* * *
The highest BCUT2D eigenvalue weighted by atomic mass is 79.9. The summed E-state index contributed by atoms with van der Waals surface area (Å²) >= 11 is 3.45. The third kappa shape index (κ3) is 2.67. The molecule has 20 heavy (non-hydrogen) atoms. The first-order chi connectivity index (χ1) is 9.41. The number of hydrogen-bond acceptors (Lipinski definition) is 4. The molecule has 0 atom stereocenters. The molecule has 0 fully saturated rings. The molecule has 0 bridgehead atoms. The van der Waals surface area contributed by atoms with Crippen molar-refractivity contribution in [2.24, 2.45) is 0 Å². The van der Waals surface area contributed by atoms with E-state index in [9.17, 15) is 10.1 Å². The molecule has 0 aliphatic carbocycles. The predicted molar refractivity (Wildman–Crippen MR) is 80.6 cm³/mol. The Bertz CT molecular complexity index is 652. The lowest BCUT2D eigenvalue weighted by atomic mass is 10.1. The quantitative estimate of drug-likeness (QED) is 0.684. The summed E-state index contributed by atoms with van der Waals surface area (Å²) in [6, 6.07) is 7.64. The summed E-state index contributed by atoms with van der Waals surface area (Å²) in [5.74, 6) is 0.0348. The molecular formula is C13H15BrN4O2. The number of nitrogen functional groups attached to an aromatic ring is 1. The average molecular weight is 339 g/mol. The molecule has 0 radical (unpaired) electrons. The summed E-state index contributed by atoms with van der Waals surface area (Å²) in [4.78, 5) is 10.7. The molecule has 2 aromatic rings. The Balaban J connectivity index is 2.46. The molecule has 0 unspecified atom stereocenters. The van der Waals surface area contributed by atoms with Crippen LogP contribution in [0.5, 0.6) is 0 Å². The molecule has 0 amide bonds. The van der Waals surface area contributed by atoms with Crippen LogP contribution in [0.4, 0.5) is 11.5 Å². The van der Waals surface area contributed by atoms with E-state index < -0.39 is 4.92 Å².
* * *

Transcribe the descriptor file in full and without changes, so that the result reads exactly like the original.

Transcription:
The highest BCUT2D eigenvalue weighted by atomic mass is 79.9. The summed E-state index contributed by atoms with van der Waals surface area (Å²) >= 11 is 3.45. The third kappa shape index (κ3) is 2.67. The molecule has 20 heavy (non-hydrogen) atoms. The first-order chi connectivity index (χ1) is 9.41. The number of hydrogen-bond acceptors (Lipinski definition) is 4. The molecule has 0 atom stereocenters. The molecule has 0 fully saturated rings. The molecule has 0 bridgehead atoms. The van der Waals surface area contributed by atoms with Crippen molar-refractivity contribution in [2.24, 2.45) is 0 Å². The van der Waals surface area contributed by atoms with E-state index in [9.17, 15) is 10.1 Å². The molecule has 0 aliphatic carbocycles. The predicted molar refractivity (Wildman–Crippen MR) is 80.6 cm³/mol. The Bertz CT molecular complexity index is 652. The lowest BCUT2D eigenvalue weighted by atomic mass is 10.1. The quantitative estimate of drug-likeness (QED) is 0.684. The summed E-state index contributed by atoms with van der Waals surface area (Å²) in [6, 6.07) is 7.64. The summed E-state index contributed by atoms with van der Waals surface area (Å²) in [5.74, 6) is 0.0348. The molecular formula is C13H15BrN4O2. The number of nitrogen functional groups attached to an aromatic ring is 1. The average molecular weight is 339 g/mol. The molecule has 0 radical (unpaired) electrons. The summed E-state index contributed by atoms with van der Waals surface area (Å²) in [4.78, 5) is 10.7. The molecule has 2 aromatic rings. The Balaban J connectivity index is 2.46. The molecule has 0 unspecified atom stereocenters. The van der Waals surface area contributed by atoms with Crippen LogP contribution in [0.5, 0.6) is 0 Å². The molecule has 0 amide bonds. The van der Waals surface area contributed by atoms with Crippen LogP contribution in [0.4, 0.5) is 11.5 Å². The van der Waals surface area contributed by atoms with E-state index < -0.39 is 4.92 Å².